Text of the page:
OPINION — I grew up during the ’80s. You and I may have little in common, but if we were sitting alongside each other in an airplane and pop culture was the topic, odds are we could reminisce together about how fortunate we were growing up. If you were born before Millennials, the nostalgia would most certainly include the classic movie, “The Goonies.”
This week marked the 30th anniversary of “The Goonies” release to theaters. One memorable scene is when Mikey implores fellow Goonies not to give up during a hasty retreat. He delivers his passionate speech, with inhaler close by, in the bottom of a damp well. The stakes could not be higher; he reassures them: Guys, we still have a chance. For once in our lives, let’s be masters of our own fate instead of being acted upon. Chester Copperpot had his time, our parents had their time, this is our time!
To quote Reverend Dr. Martin Luther King, “We are not makers of history. We are made by history.”
I can’t help but wonder what a remake would look like today. Would a modern day “Goonies” cast even show up to the attic and stumble upon the hidden treasure map? Or would the movie simply fade to black after the living room scene while the camera slowly pans out to reveal everyone’s nose buried in a hand-held machine: The end?
Catholic Bishop James Conley said, “The cultural content we consume today is mostly uninspiring, at best. And the media itself — the technology by which we consume content — is very dangerous. While the technology we possess in our cellphones and tablets offers great potential, it can also have the effect of making us shortsighted: hooked on instant gratification, bored without immediate stimulation, lonely for real connections instead of text messages, tweets and Facebook ‘likes.’ When we aren’t careful, our technology can make us flat-souled — very bored and very lonely.”
He goes on to suggest, “But literature — and poetry, music and the fine arts — is the antidote to our flat-souled culture. And it is critical to solving our culture’s real crisis.”
Last year, a local theater produced “First Freedom,” a play retelling the events leading up to the birth of freedom of conscience in America. Midway through the performance, which takes place during the American Revolution, my mind was racing around the thought of how spectacular a national showing would be on Tuacahn’s stage. Spectacular, not by today’s measuring stick to popularize on demand entertainment or fairy-tale stories, but in the rich words that fall from the lips of the actors portraying a pastime nearly extinct today: rational discussion.
James Madison advocated on behalf of all Americans, including those of no faith, to worship how one sees fit or not at all and to live, think and reason in a manner of his or her own choosing.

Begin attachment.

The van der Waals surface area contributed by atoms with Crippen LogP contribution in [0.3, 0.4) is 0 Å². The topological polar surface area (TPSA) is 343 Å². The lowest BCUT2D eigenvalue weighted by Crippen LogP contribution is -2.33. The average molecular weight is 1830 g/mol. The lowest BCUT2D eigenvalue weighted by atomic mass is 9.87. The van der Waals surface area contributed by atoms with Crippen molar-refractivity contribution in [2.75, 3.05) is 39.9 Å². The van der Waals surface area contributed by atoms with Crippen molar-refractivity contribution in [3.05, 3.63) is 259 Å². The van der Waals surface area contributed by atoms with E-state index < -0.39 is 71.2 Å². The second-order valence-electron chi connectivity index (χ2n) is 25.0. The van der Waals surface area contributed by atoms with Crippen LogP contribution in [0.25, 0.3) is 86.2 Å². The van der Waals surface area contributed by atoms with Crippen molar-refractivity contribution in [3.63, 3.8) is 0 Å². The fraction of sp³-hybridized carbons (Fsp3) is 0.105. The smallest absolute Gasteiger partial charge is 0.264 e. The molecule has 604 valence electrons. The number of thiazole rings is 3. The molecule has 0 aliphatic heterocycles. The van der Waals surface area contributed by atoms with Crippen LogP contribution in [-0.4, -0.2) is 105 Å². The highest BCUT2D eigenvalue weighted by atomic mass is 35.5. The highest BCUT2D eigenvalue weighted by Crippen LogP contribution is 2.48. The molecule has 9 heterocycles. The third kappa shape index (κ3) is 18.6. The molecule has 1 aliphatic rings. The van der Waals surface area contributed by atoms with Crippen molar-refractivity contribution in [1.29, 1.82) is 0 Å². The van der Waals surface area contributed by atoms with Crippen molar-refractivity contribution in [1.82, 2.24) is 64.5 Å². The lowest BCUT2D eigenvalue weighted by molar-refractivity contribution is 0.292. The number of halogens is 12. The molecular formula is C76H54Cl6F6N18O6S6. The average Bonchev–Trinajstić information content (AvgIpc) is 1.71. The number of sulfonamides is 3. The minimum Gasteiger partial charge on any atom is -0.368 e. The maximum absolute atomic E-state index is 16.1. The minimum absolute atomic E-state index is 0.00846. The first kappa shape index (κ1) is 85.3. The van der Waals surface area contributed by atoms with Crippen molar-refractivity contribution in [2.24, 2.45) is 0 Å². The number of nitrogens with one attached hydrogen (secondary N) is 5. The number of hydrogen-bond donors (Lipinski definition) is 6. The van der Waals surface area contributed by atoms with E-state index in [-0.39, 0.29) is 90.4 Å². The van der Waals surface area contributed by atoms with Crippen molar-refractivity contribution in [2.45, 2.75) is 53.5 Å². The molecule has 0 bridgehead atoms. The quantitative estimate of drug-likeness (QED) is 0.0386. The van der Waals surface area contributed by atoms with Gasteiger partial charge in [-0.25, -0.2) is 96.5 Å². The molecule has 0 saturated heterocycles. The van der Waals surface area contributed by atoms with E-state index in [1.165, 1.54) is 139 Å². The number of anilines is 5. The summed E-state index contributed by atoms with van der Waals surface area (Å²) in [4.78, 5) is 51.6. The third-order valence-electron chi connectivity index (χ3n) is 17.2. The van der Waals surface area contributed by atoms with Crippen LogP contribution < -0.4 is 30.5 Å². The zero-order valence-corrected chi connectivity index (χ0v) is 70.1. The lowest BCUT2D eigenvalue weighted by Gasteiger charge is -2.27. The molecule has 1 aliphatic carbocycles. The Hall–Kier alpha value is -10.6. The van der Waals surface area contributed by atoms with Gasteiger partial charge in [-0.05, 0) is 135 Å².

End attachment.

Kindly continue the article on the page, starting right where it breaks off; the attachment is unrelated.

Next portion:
The longest standing piece of our First Amendment is the right of conscience. This is why Thomas Jefferson wrote a letter to the Danbury Baptists affirming the existence of a “wall” blocking the state from interfering with a person’s belief. Conscience protection is no longer applicable today. Freedom of association (the right to hire) is also out the door. The third and final whammy is the right to free speech to dissent from culture.
“First Freedom” presents a philosophical, as opposed to theological, discussion in an entertaining manner centering around the issue of our rights. Rights are defined as universally applicable to everyone. Are they granted by the state, or are they inborn and innate? Viewers are offered an intimate glimpse into the souls of three of our nations founders as they conclude what a man believes, who he believes and what his belief requires him to do are indeed inalienable. Inalienable meaning government cannot touch it, period. Audiences will leave with a greater understanding of and appreciation for liberty of conscience. A freedom that is uniquely American.
A discussion on rights should not exist without also outlining one’s responsibilities. This is a crucial element, especially when teaching our future generation principles of good governance.
The form of government, a republic, that Benjamin Franklin entrusted each of us to keep was intended to be a grand experiment. As I reflect upon the founders’ numerous accomplishments, I find that, collectively, they can be summarized into a single question: Can man rule himself?
The United States constitution is the supreme law of the land, but there is a second component that Judge Learned Hand (1872-1961) alluded to as a crucial guarantor of our freedoms:
I often wonder whether we do not rest our hopes too much on constitutions, upon laws and upon courts. These are false hopes; believe me; these are false hopes. Liberty lies in the hearts of men and women; when it dies there, no constitution, no law, no court can save it; no constitution, no law, no court can even do much to help it. While it lies there, it needs no constitution, no law, no court to save it.”
Goonies never say die. May the same persistence be directed towards preserving and protecting liberty of conscience. Not what it’s become, but what it is.
Submitted by Ryan Schudde, St. George.
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